Pretty Good Privacy (PGP) is a mature and well-regarded whole file encryption application. In partnership with PGP Corporation, McAfee and now Symantec, we’ve implemented PGP Command Line on both the IBM i (iSeries, AS/400) and on the IBM System z Mainframe. Our customers often have questions about PGP compatibility with open source implementations like Gnu Privacy Guard, or GPG. Let’s dive into this a bit deeper.
Before we jump into a discussion of solutions and their compatibility, it’s important to know about the Internet standards for PGP. These standards are defined in RFCs 2440 and 4880. The standards are referred to as the OpenPGP standard. These Internet RFCs define the format and behavior for any application that claims to support the OpenPGP standard. They do not define an application, and the term OpenPGP does not refer to any actual application or solution. It is just the name of the standard.
We have a standard for PGP, so now we need to identify which applications implement the standard. That’s important because we want our PGP encrypted information to be supported by the largest number of platforms and vendors.
In the open source world there are several solutions that implement the OpenPGP message format and conform to the RFC standards. Probably the most well known is the GNU Privacy Guard, or GPG, application. It is available on several operating system platforms including Windows, Linux, and Unix. GNU has a large community of developers who support this application and it is readily available. Other open source implementations include Bouncy Castle, the International PGP organization, Portable PGP, and others. While GNU Privacy Guard is actively maintained, other open source implementations may not receive as much on-going attention from developers.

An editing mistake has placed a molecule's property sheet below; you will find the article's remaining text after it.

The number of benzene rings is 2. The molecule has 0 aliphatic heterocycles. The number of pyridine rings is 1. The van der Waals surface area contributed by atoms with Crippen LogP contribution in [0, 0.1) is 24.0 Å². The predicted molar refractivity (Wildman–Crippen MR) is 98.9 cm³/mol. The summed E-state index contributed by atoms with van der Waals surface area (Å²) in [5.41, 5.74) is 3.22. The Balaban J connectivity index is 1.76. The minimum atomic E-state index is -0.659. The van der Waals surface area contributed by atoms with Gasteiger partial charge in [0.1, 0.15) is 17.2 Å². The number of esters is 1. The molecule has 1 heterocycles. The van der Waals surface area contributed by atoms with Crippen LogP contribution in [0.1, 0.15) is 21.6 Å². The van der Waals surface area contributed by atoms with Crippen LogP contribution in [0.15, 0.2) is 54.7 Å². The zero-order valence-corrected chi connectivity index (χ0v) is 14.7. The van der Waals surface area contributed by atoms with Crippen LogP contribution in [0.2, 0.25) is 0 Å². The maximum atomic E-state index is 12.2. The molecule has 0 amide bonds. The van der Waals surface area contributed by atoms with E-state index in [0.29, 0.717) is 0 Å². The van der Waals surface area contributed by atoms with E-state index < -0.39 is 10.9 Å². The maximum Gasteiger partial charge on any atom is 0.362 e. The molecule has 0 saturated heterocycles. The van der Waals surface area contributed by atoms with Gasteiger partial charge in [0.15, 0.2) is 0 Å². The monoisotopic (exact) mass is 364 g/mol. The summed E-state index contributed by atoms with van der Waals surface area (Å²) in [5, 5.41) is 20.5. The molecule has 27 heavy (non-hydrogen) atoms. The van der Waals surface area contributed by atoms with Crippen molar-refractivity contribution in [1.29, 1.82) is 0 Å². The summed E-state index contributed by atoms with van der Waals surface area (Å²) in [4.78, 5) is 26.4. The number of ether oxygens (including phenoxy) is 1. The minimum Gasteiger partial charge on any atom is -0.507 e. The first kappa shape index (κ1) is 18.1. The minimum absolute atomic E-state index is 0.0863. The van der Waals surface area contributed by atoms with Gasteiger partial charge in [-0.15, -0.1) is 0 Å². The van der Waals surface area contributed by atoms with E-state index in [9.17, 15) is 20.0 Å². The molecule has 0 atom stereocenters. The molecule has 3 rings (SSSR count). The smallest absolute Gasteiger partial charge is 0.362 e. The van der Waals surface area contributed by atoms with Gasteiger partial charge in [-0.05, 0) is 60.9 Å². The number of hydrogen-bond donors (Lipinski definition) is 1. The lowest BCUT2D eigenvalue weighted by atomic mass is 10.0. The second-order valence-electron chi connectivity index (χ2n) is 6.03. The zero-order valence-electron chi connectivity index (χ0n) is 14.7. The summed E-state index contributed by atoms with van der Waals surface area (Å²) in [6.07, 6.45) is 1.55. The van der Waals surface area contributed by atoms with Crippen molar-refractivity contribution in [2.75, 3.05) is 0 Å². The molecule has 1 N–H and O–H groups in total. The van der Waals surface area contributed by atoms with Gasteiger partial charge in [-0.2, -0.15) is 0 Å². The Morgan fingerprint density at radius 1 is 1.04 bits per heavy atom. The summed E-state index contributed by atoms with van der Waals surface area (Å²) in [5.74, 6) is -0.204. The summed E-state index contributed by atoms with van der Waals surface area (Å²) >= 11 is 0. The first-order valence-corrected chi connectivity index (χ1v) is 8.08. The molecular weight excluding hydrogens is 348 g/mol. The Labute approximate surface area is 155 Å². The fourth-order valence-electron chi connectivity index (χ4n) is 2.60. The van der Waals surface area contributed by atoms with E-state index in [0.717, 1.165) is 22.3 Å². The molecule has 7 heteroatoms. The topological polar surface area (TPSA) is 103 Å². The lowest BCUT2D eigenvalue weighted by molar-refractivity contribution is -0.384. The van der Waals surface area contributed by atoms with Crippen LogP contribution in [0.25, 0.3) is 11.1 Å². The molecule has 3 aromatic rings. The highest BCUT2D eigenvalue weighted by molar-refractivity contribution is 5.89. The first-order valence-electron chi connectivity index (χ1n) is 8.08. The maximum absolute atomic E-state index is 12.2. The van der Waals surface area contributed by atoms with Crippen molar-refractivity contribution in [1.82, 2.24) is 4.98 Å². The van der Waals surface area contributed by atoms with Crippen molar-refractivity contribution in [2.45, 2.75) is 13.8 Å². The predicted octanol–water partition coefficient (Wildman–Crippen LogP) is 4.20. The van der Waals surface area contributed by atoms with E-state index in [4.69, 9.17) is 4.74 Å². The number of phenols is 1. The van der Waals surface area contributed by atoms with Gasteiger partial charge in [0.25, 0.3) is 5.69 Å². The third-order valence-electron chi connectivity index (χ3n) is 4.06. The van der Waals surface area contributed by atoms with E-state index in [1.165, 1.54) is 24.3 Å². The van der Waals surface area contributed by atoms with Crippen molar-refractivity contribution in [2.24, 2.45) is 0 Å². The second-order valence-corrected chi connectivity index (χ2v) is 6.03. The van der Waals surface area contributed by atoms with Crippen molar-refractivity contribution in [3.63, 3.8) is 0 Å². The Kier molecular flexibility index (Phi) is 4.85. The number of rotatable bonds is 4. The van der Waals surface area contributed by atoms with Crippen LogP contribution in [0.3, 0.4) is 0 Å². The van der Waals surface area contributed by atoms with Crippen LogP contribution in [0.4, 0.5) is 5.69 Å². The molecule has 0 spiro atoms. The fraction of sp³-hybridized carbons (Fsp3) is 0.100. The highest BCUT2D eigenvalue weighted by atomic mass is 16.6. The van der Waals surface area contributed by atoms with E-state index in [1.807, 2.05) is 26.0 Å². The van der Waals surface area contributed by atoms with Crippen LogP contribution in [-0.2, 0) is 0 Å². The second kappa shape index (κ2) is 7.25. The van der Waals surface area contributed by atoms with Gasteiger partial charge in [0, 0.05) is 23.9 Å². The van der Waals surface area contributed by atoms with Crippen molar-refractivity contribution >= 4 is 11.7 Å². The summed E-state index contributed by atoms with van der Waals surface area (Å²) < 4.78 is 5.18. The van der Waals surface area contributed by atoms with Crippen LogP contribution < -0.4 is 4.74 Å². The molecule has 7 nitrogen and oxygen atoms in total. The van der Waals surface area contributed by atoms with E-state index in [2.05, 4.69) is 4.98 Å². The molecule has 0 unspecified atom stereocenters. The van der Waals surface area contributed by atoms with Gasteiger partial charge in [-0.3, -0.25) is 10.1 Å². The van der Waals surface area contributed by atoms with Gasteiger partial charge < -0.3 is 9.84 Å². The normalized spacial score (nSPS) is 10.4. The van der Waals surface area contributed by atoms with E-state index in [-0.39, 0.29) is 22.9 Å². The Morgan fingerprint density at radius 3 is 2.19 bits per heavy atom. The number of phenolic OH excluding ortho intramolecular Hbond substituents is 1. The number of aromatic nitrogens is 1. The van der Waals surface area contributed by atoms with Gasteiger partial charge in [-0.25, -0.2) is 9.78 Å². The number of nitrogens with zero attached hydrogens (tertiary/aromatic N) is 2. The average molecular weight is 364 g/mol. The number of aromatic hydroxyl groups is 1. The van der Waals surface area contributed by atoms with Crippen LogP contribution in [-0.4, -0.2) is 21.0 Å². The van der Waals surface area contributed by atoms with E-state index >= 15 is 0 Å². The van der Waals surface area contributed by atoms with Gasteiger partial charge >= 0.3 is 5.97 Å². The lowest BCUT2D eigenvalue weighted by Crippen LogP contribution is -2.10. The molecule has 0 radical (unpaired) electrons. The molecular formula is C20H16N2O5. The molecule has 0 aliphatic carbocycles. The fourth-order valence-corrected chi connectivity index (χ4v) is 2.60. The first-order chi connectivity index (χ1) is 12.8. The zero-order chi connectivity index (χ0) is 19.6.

Because of its history with the original developers of the PGP, the most common commercial version of PGP is provided by Symantec. Here at Townsend Security our relationship with Symantec allows us to bring the commercial version of PGP to IBM Enterprise platforms IBM i and IBM System z. We’ve been supporting PGP on the IBM platforms for more than a decade. Other commercial versions are provided by Viacrypt and SDS and are supported by those companies.
The OpenPGP standard assures customers that encrypted files can be processed by any application that supports that standard. The open source and commercial versions mentioned above do implement support for the OpenPGP standards.
The OpenPGP standard is reasonably complex and it is easy to inadvertently introduce incompatibilities. Interoperability testing is crucial to avoid implementation errors. Since there is no independent certification authority for PGP it is up to the open source and commercial vendors to perform interoperability testing. Here at Townsend Security we test our implementation against a variety of open source and commercial versions. We also perform the cryptographic test suite defined by the National Institute of Standards and Technology (NIST) to insure that our implementation of PGP Command Line meets all of the relevant encryption standards. In this respect we are standing on the shoulders of those original giants of the PGP world who brought us PGP and who regularly performed NIST FIPS 140-2 validation.
The IBM Enterprise servers are quite different than their Windows and Linux operating system cousins. You might wonder how easy it is to use PGP on these platforms. Our developers at Townsend Security have worked hard to adapt PGP to these platforms without impacting the implementation of OpenPGP. For example, PGP Command Line for the IBM System z Mainframe fully supports Batch z/OS, multiple z/OS file systems, z/OS text files, and built-in support for code page conversions. Combined with a number of JCL examples of encrypting, decrypting and signing files with PGP it provides a powerful implementation of PGP on that platform.
Our customers on the IBM i and IBM System z regularly exchange encrypted files with partners running GNU Privacy Guard. That compatibility is important to us and we will continue to validate our commercial PGP implementation with GPG through interoperability testing.